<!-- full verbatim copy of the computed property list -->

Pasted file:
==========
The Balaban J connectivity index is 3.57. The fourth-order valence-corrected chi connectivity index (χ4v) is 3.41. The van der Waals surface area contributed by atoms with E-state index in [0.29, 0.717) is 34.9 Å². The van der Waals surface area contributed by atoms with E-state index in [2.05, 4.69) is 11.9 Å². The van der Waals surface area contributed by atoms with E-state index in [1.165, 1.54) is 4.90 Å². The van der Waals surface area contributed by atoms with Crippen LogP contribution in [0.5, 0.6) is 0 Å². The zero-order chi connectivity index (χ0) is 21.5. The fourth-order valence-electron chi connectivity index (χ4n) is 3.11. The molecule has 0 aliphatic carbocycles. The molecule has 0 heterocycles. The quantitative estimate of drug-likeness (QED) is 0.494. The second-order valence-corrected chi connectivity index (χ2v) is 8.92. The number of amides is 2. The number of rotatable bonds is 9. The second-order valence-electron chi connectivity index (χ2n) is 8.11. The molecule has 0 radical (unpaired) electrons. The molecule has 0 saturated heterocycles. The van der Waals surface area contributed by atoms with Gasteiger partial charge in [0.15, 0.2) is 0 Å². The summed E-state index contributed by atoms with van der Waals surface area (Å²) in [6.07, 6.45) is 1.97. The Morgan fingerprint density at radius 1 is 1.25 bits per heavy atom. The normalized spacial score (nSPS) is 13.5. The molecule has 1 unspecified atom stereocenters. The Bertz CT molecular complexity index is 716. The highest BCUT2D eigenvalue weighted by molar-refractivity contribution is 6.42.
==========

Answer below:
The Balaban J connectivity index is 3.57. The fourth-order valence-corrected chi connectivity index (χ4v) is 3.41. The van der Waals surface area contributed by atoms with E-state index in [0.29, 0.717) is 34.9 Å². The van der Waals surface area contributed by atoms with E-state index in [2.05, 4.69) is 11.9 Å². The van der Waals surface area contributed by atoms with E-state index in [1.165, 1.54) is 4.90 Å². The van der Waals surface area contributed by atoms with Crippen LogP contribution in [0.5, 0.6) is 0 Å². The zero-order chi connectivity index (χ0) is 21.5. The fourth-order valence-electron chi connectivity index (χ4n) is 3.11. The molecule has 0 aliphatic carbocycles. The molecule has 0 heterocycles. The quantitative estimate of drug-likeness (QED) is 0.494. The second-order valence-corrected chi connectivity index (χ2v) is 8.92. The number of amides is 2. The number of rotatable bonds is 9. The second-order valence-electron chi connectivity index (χ2n) is 8.11. The molecule has 0 radical (unpaired) electrons. The molecule has 0 saturated heterocycles. The van der Waals surface area contributed by atoms with Gasteiger partial charge in [0.15, 0.2) is 0 Å². The summed E-state index contributed by atoms with van der Waals surface area (Å²) in [6.07, 6.45) is 1.97. The Morgan fingerprint density at radius 1 is 1.25 bits per heavy atom. The normalized spacial score (nSPS) is 13.5. The molecule has 1 unspecified atom stereocenters. The Bertz CT molecular complexity index is 716. The highest BCUT2D eigenvalue weighted by molar-refractivity contribution is 6.42.